Clever Politics Are Necessary to Improve the Dairy Farmers Situation

BERLIN, GERMANY — (Marketwired) — 06/09/16 — With the abolition of the European Union’s milk quota system in April 2015 the European dairy industry entered the free global market. It was a joint decision and a step that reflected the political will of all parties involved, as well as the conviction that participation in the free global market was the right way to ensure long-term prospects and a good livelihood for this sector of the European agriculture and food industry.

The world dairy market crisis, which emerged almost concurrently with the abolition of the European milk quota system, was caused by complex political and economic factors and impossible to foresee. This crisis is having devastating effects on both the dairy farmers and the processors.

For almost a year now the farm gate prices haven’t been covering the farmers’ costs with ruinous effects for many of them.

As dairies — both cooperative and private — we not only share the farmers’ and suppliers’ concerns, we are also in dialogue with the milk producers and meeting our responsibility to do everything possible to ensure that the price paid for milk adequately reflects the dairy farmers’ hard work and the value of milk as a nutritious raw material.

This objective of stabilising the market and restoring adequate value creation to the German and European dairy industry should be explicitly and exclusively achieved by continuing to follow the chosen strategy. Despite the serious nature of the current crisis, it should not tempt us to initiate any kind of government intervention or to reinstate temporary statutory regulations. We are aware that too much milk is currently available in the global markets. However, there are already clear indications of declining supply volumes at the dairies.

“The current plans of some German “LAnder-ministries” are counter-productive. They create more red tape, but they don’t improve the farm-gate price,” said Eckhard Heuser, Chief Executive of the Association of the German Dairy Industry (MIV) in Berlin.

“What’s more, the politicians shouldnt delude the dairy farmers by making them think that these plans are realistic. The decisive legislative framework can only be revised at EU level. And unilateral initiatives at national level will only result in additional disadvantages,” continued Eckhard Heuser from the MIV.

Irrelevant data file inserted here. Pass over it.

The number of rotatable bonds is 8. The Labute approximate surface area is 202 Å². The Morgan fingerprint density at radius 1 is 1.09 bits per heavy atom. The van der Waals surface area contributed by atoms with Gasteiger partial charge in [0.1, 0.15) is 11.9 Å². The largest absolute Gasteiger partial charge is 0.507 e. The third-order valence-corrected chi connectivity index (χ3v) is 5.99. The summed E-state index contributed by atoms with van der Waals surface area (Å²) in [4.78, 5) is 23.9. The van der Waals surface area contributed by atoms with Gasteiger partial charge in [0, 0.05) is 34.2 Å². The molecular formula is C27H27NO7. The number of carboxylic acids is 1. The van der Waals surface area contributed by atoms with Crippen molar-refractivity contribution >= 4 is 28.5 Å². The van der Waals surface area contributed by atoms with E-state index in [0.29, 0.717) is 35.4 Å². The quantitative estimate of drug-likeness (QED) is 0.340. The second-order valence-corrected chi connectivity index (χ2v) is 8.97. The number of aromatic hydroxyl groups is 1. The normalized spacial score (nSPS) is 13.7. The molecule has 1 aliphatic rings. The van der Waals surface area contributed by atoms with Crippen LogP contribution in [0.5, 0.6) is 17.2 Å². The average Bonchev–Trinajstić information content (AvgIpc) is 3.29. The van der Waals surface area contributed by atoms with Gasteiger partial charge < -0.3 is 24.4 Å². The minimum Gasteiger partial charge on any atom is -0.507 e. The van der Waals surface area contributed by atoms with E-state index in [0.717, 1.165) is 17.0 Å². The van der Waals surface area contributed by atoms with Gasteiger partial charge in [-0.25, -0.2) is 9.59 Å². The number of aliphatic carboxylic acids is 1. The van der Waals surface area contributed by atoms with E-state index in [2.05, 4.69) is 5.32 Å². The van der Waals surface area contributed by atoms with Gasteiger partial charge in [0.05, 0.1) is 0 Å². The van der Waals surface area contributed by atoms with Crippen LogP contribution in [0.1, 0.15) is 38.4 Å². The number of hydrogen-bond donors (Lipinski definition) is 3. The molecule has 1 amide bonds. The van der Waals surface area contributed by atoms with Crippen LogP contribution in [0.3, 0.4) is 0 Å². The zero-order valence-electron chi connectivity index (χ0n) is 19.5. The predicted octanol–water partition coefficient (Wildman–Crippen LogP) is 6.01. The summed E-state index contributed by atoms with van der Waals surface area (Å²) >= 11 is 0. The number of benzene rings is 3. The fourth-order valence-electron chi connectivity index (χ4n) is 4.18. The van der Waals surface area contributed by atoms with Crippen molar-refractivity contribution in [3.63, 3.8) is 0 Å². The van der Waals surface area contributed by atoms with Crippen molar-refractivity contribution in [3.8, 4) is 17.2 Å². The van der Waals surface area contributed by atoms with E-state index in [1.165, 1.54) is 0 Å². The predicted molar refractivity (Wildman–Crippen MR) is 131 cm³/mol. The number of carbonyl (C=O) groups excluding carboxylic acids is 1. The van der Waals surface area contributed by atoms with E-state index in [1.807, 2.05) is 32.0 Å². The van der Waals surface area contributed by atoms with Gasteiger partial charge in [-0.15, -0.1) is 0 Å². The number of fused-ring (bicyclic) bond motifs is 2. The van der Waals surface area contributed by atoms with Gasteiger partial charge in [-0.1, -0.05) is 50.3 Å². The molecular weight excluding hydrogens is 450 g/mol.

Milk price models with a higher price A quota and a B quota will not be supported by co-op dairies because co-ops are based on the principle of equality and that means the same basic milk price for all.

The MIV has also severely criticised demands to abolish the “Andienungspflicht”, the obligation to supply all the milk to the contracted dairy. “The farmers’ supply obligation goes hand in hand with the producers’ acceptance obligation,” said Eckhard Heuser. “Both are key elements of a modern, organised dairy industry. Anyone who questions the supply obligation also questions historical structures, well-balanced partnerships and the fundamental principle of reciprocal protection. If the supply obligation is abolished, the acceptance guarantee will be abolished too.”

This would take away dairy farmer’s security because they would have no guarantee of the milk they produce being accepted, processed and sold in difficult market situations.

According to Heuser, “Policies should focus on safeguarding free trade of milk and dairy products within the EU and ensuring that European milk and dairy products have access to markets outside the EU.”

The Association of the German Dairy Industry (MIV) represents approximately 100 member companies, covering almost the entire dairy industry in Germany. With an annual turnover of about 23 billion euros, the German dairy industry is the largest division in the country’s food sector.